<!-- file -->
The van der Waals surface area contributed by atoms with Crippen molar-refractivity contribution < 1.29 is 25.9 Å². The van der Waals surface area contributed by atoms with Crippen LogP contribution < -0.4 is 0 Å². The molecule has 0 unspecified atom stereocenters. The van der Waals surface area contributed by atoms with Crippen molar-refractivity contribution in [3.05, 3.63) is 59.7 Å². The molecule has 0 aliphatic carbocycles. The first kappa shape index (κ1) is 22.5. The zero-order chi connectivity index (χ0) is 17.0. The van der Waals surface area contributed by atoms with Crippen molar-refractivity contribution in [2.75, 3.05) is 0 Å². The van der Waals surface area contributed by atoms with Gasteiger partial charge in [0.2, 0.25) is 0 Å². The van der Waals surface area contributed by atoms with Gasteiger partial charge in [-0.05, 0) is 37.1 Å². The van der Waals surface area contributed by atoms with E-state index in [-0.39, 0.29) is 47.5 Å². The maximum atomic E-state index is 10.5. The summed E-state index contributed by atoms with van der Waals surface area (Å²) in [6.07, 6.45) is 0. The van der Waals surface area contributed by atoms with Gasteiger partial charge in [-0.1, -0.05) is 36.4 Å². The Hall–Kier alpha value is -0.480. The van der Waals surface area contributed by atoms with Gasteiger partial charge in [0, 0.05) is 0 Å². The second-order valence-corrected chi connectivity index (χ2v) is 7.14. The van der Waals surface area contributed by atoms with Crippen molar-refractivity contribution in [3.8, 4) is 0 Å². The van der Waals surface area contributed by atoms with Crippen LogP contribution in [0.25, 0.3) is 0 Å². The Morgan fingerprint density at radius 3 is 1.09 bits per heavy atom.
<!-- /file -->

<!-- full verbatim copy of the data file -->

The van der Waals surface area contributed by atoms with Crippen molar-refractivity contribution < 1.29 is 25.9 Å². The van der Waals surface area contributed by atoms with Crippen LogP contribution < -0.4 is 0 Å². The molecule has 0 unspecified atom stereocenters. The van der Waals surface area contributed by atoms with Crippen molar-refractivity contribution in [3.05, 3.63) is 59.7 Å². The molecule has 0 aliphatic carbocycles. The first kappa shape index (κ1) is 22.5. The zero-order chi connectivity index (χ0) is 17.0. The van der Waals surface area contributed by atoms with Crippen molar-refractivity contribution in [2.75, 3.05) is 0 Å². The van der Waals surface area contributed by atoms with Gasteiger partial charge in [0.2, 0.25) is 0 Å². The van der Waals surface area contributed by atoms with Gasteiger partial charge in [-0.05, 0) is 37.1 Å². The van der Waals surface area contributed by atoms with E-state index in [-0.39, 0.29) is 47.5 Å². The maximum atomic E-state index is 10.5. The summed E-state index contributed by atoms with van der Waals surface area (Å²) in [6.07, 6.45) is 0. The van der Waals surface area contributed by atoms with Gasteiger partial charge in [-0.1, -0.05) is 36.4 Å². The Hall–Kier alpha value is -0.480. The van der Waals surface area contributed by atoms with Gasteiger partial charge in [0, 0.05) is 0 Å². The second-order valence-corrected chi connectivity index (χ2v) is 7.14. The van der Waals surface area contributed by atoms with Crippen molar-refractivity contribution in [3.8, 4) is 0 Å². The van der Waals surface area contributed by atoms with Crippen LogP contribution in [0.25, 0.3) is 0 Å². The Morgan fingerprint density at radius 3 is 1.09 bits per heavy atom.